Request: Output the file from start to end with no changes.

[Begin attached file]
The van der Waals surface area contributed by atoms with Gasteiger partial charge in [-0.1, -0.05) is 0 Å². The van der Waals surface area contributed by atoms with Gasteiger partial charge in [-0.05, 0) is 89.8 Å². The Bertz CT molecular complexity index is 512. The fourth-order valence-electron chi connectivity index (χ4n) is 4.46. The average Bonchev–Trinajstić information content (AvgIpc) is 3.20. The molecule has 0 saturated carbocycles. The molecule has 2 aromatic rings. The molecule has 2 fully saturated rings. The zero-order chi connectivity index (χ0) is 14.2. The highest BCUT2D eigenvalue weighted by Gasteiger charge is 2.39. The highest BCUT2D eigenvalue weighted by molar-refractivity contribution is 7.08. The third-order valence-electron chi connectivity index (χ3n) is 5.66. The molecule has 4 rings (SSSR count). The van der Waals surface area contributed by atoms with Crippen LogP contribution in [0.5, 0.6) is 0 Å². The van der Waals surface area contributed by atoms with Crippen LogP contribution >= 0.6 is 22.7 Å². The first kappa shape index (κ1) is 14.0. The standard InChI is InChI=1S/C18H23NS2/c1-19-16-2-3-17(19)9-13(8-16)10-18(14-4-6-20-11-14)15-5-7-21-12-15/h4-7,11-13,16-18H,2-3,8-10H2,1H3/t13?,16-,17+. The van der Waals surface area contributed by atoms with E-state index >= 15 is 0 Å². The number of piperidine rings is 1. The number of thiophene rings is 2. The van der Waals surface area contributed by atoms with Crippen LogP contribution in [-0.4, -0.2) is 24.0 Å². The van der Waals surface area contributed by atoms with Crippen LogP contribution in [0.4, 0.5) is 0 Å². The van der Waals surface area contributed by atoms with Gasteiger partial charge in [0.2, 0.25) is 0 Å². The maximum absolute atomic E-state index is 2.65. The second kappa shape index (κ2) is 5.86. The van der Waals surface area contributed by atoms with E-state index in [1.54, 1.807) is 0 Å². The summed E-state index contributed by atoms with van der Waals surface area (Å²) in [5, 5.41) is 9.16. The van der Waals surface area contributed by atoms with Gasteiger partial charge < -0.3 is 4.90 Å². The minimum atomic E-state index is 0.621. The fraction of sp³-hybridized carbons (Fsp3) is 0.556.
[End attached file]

The van der Waals surface area contributed by atoms with Gasteiger partial charge in [-0.1, -0.05) is 0 Å². The van der Waals surface area contributed by atoms with Gasteiger partial charge in [-0.05, 0) is 89.8 Å². The Bertz CT molecular complexity index is 512. The fourth-order valence-electron chi connectivity index (χ4n) is 4.46. The average Bonchev–Trinajstić information content (AvgIpc) is 3.20. The molecule has 0 saturated carbocycles. The molecule has 2 aromatic rings. The molecule has 2 fully saturated rings. The zero-order chi connectivity index (χ0) is 14.2. The highest BCUT2D eigenvalue weighted by Gasteiger charge is 2.39. The highest BCUT2D eigenvalue weighted by molar-refractivity contribution is 7.08. The third-order valence-electron chi connectivity index (χ3n) is 5.66. The molecule has 4 rings (SSSR count). The van der Waals surface area contributed by atoms with Crippen LogP contribution in [0.5, 0.6) is 0 Å². The van der Waals surface area contributed by atoms with Crippen LogP contribution >= 0.6 is 22.7 Å². The first kappa shape index (κ1) is 14.0. The standard InChI is InChI=1S/C18H23NS2/c1-19-16-2-3-17(19)9-13(8-16)10-18(14-4-6-20-11-14)15-5-7-21-12-15/h4-7,11-13,16-18H,2-3,8-10H2,1H3/t13?,16-,17+. The van der Waals surface area contributed by atoms with E-state index >= 15 is 0 Å². The number of piperidine rings is 1. The number of thiophene rings is 2. The van der Waals surface area contributed by atoms with Crippen LogP contribution in [-0.4, -0.2) is 24.0 Å². The van der Waals surface area contributed by atoms with Crippen LogP contribution in [0.4, 0.5) is 0 Å². The van der Waals surface area contributed by atoms with Gasteiger partial charge in [0.2, 0.25) is 0 Å². The maximum absolute atomic E-state index is 2.65. The second kappa shape index (κ2) is 5.86. The van der Waals surface area contributed by atoms with E-state index in [1.54, 1.807) is 0 Å². The summed E-state index contributed by atoms with van der Waals surface area (Å²) in [5, 5.41) is 9.16. The van der Waals surface area contributed by atoms with Gasteiger partial charge < -0.3 is 4.90 Å². The minimum atomic E-state index is 0.621. The fraction of sp³-hybridized carbons (Fsp3) is 0.556.